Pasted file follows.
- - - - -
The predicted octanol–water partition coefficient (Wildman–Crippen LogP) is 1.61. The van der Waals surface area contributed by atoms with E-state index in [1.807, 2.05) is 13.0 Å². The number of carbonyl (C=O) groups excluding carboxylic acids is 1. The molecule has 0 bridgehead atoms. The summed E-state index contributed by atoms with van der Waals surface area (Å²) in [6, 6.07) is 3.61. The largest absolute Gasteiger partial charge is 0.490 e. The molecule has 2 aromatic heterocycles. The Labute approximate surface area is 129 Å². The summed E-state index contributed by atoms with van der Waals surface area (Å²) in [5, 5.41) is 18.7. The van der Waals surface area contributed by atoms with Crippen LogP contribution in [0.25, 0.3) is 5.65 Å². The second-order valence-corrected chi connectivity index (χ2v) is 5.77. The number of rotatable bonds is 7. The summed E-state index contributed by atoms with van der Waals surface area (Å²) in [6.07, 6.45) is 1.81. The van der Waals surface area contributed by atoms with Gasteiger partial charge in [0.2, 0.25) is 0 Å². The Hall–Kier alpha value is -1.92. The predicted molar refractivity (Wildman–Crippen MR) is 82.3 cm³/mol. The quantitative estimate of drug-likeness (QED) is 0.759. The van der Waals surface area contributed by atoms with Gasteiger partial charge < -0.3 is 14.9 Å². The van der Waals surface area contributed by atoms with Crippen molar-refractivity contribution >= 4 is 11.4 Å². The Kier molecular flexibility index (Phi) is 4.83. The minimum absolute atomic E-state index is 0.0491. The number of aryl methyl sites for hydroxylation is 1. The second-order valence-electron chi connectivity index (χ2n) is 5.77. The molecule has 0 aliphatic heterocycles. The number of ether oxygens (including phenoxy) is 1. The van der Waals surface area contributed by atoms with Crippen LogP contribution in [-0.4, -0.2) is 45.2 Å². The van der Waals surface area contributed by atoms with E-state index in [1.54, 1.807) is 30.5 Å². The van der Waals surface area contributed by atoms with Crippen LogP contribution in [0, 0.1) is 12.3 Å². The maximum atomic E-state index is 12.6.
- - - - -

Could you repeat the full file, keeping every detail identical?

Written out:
The predicted octanol–water partition coefficient (Wildman–Crippen LogP) is 1.61. The van der Waals surface area contributed by atoms with E-state index in [1.807, 2.05) is 13.0 Å². The number of carbonyl (C=O) groups excluding carboxylic acids is 1. The molecule has 0 bridgehead atoms. The summed E-state index contributed by atoms with van der Waals surface area (Å²) in [6, 6.07) is 3.61. The largest absolute Gasteiger partial charge is 0.490 e. The molecule has 2 aromatic heterocycles. The Labute approximate surface area is 129 Å². The summed E-state index contributed by atoms with van der Waals surface area (Å²) in [5, 5.41) is 18.7. The van der Waals surface area contributed by atoms with Crippen LogP contribution in [0.25, 0.3) is 5.65 Å². The second-order valence-corrected chi connectivity index (χ2v) is 5.77. The number of rotatable bonds is 7. The summed E-state index contributed by atoms with van der Waals surface area (Å²) in [6.07, 6.45) is 1.81. The van der Waals surface area contributed by atoms with Gasteiger partial charge in [0.2, 0.25) is 0 Å². The Hall–Kier alpha value is -1.92. The predicted molar refractivity (Wildman–Crippen MR) is 82.3 cm³/mol. The quantitative estimate of drug-likeness (QED) is 0.759. The van der Waals surface area contributed by atoms with Gasteiger partial charge < -0.3 is 14.9 Å². The van der Waals surface area contributed by atoms with Crippen molar-refractivity contribution >= 4 is 11.4 Å². The Kier molecular flexibility index (Phi) is 4.83. The minimum absolute atomic E-state index is 0.0491. The number of aryl methyl sites for hydroxylation is 1. The second-order valence-electron chi connectivity index (χ2n) is 5.77. The molecule has 0 aliphatic heterocycles. The number of ether oxygens (including phenoxy) is 1. The van der Waals surface area contributed by atoms with Crippen LogP contribution in [-0.4, -0.2) is 45.2 Å². The van der Waals surface area contributed by atoms with E-state index in [1.54, 1.807) is 30.5 Å². The van der Waals surface area contributed by atoms with Crippen LogP contribution in [0, 0.1) is 12.3 Å². The maximum atomic E-state index is 12.6.